By Tracy Marvin
Videos produced by Eric Tymoigne’s student in his Eric Tymgoine’s modern money course.
In short, it serves no useful purpose to project financial shortfalls for Social Security and Medicare into a far distant future, and no purpose whatever to revise those programs today on the basis of such projections.
We summarize the reasons:
First, Social Security spending need not be politically constrained by tax receipts from any particular source.
.....whether we are setting fuel taxes or payroll taxes, the tax rate should be administered in such a manner that it achieves the public interest, not with a view to matching spending in any particular federal program. Likewise, hen deciding how much to spend on transportation or Social Security, the program budget should be set to achieve the public purpose, rather than constraining spending to projected receipts from a specific tax.....
Second, so far as fiscal impacts on the economy go, what matters is the overall fiscal stance of the government, not the stance attributed to one part of the budget.
Third, the most important factors determining future real burdens are demographic and technological, not financial. Uncertainties about demographic and technological trends increase exponentially as the length of the projection period increases. Almost any projection of birth rates, family size, death rates, or labor productivity for 2085 would be equally plausible,and very slight changes to trend rates for any of these variables would make huge differences for projections of real burdens. For this reason, basing policy today on such projections is almost certainly swinging in the dark.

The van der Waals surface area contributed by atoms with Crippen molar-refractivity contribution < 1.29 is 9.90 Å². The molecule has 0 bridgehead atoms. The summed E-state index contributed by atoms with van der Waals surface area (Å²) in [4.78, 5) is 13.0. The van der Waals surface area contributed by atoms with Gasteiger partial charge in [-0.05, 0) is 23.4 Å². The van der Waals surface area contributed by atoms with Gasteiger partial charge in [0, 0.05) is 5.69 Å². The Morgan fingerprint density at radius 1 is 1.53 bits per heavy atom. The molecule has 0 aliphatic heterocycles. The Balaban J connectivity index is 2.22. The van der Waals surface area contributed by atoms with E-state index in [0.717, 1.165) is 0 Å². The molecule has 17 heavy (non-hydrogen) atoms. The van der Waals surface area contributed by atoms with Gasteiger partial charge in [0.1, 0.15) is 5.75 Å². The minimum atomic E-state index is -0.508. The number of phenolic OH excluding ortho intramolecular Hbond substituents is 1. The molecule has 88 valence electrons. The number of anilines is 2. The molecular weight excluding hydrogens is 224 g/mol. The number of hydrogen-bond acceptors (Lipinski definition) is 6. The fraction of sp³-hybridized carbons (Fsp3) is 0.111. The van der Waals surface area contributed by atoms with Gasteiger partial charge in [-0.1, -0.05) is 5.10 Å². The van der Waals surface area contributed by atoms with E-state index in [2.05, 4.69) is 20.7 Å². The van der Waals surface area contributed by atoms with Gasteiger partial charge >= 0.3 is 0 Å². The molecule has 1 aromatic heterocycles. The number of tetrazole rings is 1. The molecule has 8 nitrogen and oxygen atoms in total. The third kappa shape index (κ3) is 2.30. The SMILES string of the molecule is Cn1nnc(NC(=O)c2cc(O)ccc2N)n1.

Fourth, if we do face problems in the distant future due to aging of the population, they are not financial problems. The federal government will always be able to make all benefit payments as they come due; the only question is whether the payments correspond to an appropriate share of total product at that time.
To conclude, pension funds are so large that they will bubble-up any financial market they are allowed to enter—and what goes up must come down. The problem really is that what Hyman Minsky called managed money (including pension funds, sovereign wealth funds, university endowments, money market funds, etc), taken as a whole, is simply too large to be supported by the nation's ability to produce output and income necessary to provide a foundation for the financial assets and debts that exist.
What we now need to realize is that the Social Security leg of our retirement stool will play the biggest role for most of tomorrow's seniors. Effectively what Social Security will do is to tax tomorrow's workers so that they cannot consume all of tomorrow's output. And it will pay benefits to tomorrow's seniors so that they can buy some of tomorrow's output. Exactly how that division of tomorrow's output will be made is a decision that must be made by tomorrow's voters. All that we can do today is to try to keep our economy strong, educate our young people so that they will be productive tomorrow, and improve our longest-lived public infrastructure.